MLB

Unprecedented: Padres promote 17-year-old prospect to AA, putting him 2 steps from the Majors

Catcher is the youngest player in the Texas League by a mile

During Saturday's doubleheader loss to the Diamondbacks at Petco Park, Padres General Manager AJ Preller was in a suite with a baseball game on the TV. It's commonplace for team brass to have the broadcast on and listen to the local announcers. But, this screen was not flickering with commentary from Don and Mud.

It was beaming in from Fort Wayne, IN, via MILB.com. Preller was watching the TinCaps, San Diego's High-A affiliate, play the Dayton Dragons and keeping an eye on catcher Ethan Salas. The 17-year-old was the DH for that game and went 1-for-3. Perhaps AJ saw something in that game because the next day Salas was on the way to San Antonio.

The Padres are promoting their top prospect to Double-A. At the age of 17, Salas is the youngest player in the Texas League (where the average age is 24) by a mile. As far as I can from a fairly exhausting internet search process he's youngest player in the Texas League in the last 40 years so yes, he's early. Like, extremely early.

Salas's rise through the system is otherworldly. He signed as an international free agent in January and made his professional debut with Single-A Lake Elsinore at the age of 16. He played put together a fantastic .837 OPS that earned him a callup to Fort Wayne, where he was the youngest player in TinCaps franchise history. You'd figure that would be enough of a challenge for one year.

Not even close.

Salas played just nine games in the Midwest League. He hit .200 without a home run but handled himself more than capably behind the plate so the Friars decided to send him up another level. The organization thinks if anyone can handle this kind of aggressive promotion, it's Salas.

At the start of the year he wasn't in MLB Pipeline's list of the game's Top-100 prospects. By midseason he was 5th overall and the number one catcher. In fact, he's the youngest player ever to show up in the top 5 and just the second catcher to reach that high. The other is Adley Rutscman, who looks like he's going to go to about a dozen All-Star Games with the Orioles. I talked with Salas in June, shortly after his professional debut, and got a taste of the makeup the Padres are infatuated with.

"What's the difference between a minor leaguer and a Major Leaguer?" he mused. "How long it takes for one to make adjustments. I see guys make adjustments a little faster here and I can adjust to that."

He's already shown that ability, albeit in a very small sample size. His teammates seem to not just accept, but gravitate towards him and his coaches have been impressed with the way he carries himself.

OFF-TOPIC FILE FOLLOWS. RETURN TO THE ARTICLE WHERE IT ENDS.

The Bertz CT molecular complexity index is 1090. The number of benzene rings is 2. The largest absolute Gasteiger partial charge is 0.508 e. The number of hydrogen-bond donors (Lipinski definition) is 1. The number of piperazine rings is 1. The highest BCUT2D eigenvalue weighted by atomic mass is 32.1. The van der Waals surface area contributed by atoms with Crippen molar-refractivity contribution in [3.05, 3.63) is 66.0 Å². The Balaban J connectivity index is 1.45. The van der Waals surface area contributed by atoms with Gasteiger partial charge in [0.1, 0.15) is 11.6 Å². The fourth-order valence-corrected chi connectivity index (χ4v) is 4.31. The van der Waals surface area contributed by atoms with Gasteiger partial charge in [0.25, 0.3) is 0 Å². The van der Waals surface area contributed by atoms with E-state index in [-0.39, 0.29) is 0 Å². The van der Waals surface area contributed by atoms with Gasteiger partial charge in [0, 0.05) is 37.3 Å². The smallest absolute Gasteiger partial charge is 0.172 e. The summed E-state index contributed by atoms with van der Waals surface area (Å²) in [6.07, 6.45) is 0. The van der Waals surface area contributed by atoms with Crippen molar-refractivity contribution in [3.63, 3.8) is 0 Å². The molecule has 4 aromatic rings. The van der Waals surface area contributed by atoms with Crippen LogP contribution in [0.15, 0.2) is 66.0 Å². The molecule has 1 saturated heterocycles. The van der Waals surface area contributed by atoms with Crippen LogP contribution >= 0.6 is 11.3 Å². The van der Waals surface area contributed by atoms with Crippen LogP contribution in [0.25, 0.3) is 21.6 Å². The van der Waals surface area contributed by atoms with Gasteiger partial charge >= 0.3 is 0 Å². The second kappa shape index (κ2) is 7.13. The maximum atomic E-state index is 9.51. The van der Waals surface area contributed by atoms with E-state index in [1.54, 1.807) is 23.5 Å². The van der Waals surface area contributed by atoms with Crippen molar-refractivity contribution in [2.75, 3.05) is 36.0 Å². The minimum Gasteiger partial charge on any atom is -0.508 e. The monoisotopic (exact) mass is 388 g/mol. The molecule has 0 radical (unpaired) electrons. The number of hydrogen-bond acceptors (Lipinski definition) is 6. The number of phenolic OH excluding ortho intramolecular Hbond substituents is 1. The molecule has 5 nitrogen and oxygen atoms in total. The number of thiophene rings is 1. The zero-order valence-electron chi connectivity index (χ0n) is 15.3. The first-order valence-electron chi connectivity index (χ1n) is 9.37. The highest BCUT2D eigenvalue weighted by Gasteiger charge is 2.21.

"He's dialed in. He has a goal in his head you can tell he pays attention to the details. He understands the game," says Storm manager Pete Zamora, Salas's first professional skipper. "He wants to get better. Every day he shows up he wants to get better. He doesn't think he's the prospect we all know he is; he does not act that way at all."

Ethan has a couple of familiar faces making the trip to San Antonio with him. Pitcher Robbie Snelling, infielders Graham Pauley and Nathan Martorella, and outfielder Jakob Marsee also earned promotions. Interestingly, they were all drafted just last year and are already headed to the Missions in their first full seasons of pro ball.

The Texas League is technically just two steps away from the Major Leagues but the Padres have already called up a few players straight from there instead of sending them to Triple-A El Paso, including pitchers Alek Jacob and Jackson Wolf this season and there's chatter that when MLB rosters expand from 26 to 28 players they'll consider giving Jackson Merrill, a shortstop who was drafted out of high school two years ago and has been tearing up the minors, a big league shot at the age of 20.

What makes Salas's case even more unique is he's a catcher. That's a position that usually takes longer to figure out, delaying a trip to The Show. The last teenager to start an MLB game was Ivan Rodriguez in 1991. He didn't get to Double-A until he was 18 years old and now owns a plaque in Cooperstown.

I'm not saying that's how Ethan's career is going to go. But I'm also not saying it's NOT how Ethan's career is going to go. With a talent like the the sky's the limit and the Padres are not going to do anything to slow down his ascent.

Contact Us